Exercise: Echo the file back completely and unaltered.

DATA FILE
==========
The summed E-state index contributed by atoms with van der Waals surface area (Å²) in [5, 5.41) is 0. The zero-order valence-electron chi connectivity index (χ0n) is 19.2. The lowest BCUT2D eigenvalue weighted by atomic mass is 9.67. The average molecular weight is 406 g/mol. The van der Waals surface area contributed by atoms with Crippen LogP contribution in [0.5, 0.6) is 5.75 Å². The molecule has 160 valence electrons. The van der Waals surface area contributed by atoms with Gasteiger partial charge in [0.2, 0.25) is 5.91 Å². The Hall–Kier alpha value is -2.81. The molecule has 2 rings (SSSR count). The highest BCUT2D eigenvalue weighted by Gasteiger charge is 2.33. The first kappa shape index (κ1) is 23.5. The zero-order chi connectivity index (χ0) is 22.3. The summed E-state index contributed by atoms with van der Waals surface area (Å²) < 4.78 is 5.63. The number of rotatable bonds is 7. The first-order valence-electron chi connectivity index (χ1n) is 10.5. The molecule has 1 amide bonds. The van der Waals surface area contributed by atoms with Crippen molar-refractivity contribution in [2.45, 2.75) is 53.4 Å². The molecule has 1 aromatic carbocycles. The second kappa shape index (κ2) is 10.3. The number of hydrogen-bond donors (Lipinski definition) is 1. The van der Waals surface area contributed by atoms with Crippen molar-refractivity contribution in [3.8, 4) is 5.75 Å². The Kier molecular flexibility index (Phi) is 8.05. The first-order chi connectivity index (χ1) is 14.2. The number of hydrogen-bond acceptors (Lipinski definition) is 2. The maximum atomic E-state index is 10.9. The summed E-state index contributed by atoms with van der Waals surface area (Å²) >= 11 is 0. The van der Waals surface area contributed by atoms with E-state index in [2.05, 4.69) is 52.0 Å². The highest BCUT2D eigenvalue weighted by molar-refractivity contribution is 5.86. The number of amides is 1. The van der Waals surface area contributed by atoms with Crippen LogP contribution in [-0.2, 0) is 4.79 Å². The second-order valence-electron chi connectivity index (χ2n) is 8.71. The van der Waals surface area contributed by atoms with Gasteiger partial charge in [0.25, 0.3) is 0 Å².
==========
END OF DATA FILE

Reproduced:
The summed E-state index contributed by atoms with van der Waals surface area (Å²) in [5, 5.41) is 0. The zero-order valence-electron chi connectivity index (χ0n) is 19.2. The lowest BCUT2D eigenvalue weighted by atomic mass is 9.67. The average molecular weight is 406 g/mol. The van der Waals surface area contributed by atoms with Crippen LogP contribution in [0.5, 0.6) is 5.75 Å². The molecule has 160 valence electrons. The van der Waals surface area contributed by atoms with Gasteiger partial charge in [0.2, 0.25) is 5.91 Å². The Hall–Kier alpha value is -2.81. The molecule has 2 rings (SSSR count). The highest BCUT2D eigenvalue weighted by Gasteiger charge is 2.33. The first kappa shape index (κ1) is 23.5. The zero-order chi connectivity index (χ0) is 22.3. The summed E-state index contributed by atoms with van der Waals surface area (Å²) < 4.78 is 5.63. The number of rotatable bonds is 7. The first-order valence-electron chi connectivity index (χ1n) is 10.5. The molecule has 1 amide bonds. The van der Waals surface area contributed by atoms with Crippen molar-refractivity contribution in [2.45, 2.75) is 53.4 Å². The molecule has 1 aromatic carbocycles. The second kappa shape index (κ2) is 10.3. The number of hydrogen-bond donors (Lipinski definition) is 1. The van der Waals surface area contributed by atoms with Crippen molar-refractivity contribution in [3.8, 4) is 5.75 Å². The Kier molecular flexibility index (Phi) is 8.05. The first-order chi connectivity index (χ1) is 14.2. The number of hydrogen-bond acceptors (Lipinski definition) is 2. The maximum atomic E-state index is 10.9. The summed E-state index contributed by atoms with van der Waals surface area (Å²) >= 11 is 0. The van der Waals surface area contributed by atoms with E-state index in [2.05, 4.69) is 52.0 Å². The highest BCUT2D eigenvalue weighted by molar-refractivity contribution is 5.86. The number of amides is 1. The van der Waals surface area contributed by atoms with Crippen LogP contribution in [-0.2, 0) is 4.79 Å². The second-order valence-electron chi connectivity index (χ2n) is 8.71. The van der Waals surface area contributed by atoms with Gasteiger partial charge in [0.25, 0.3) is 0 Å².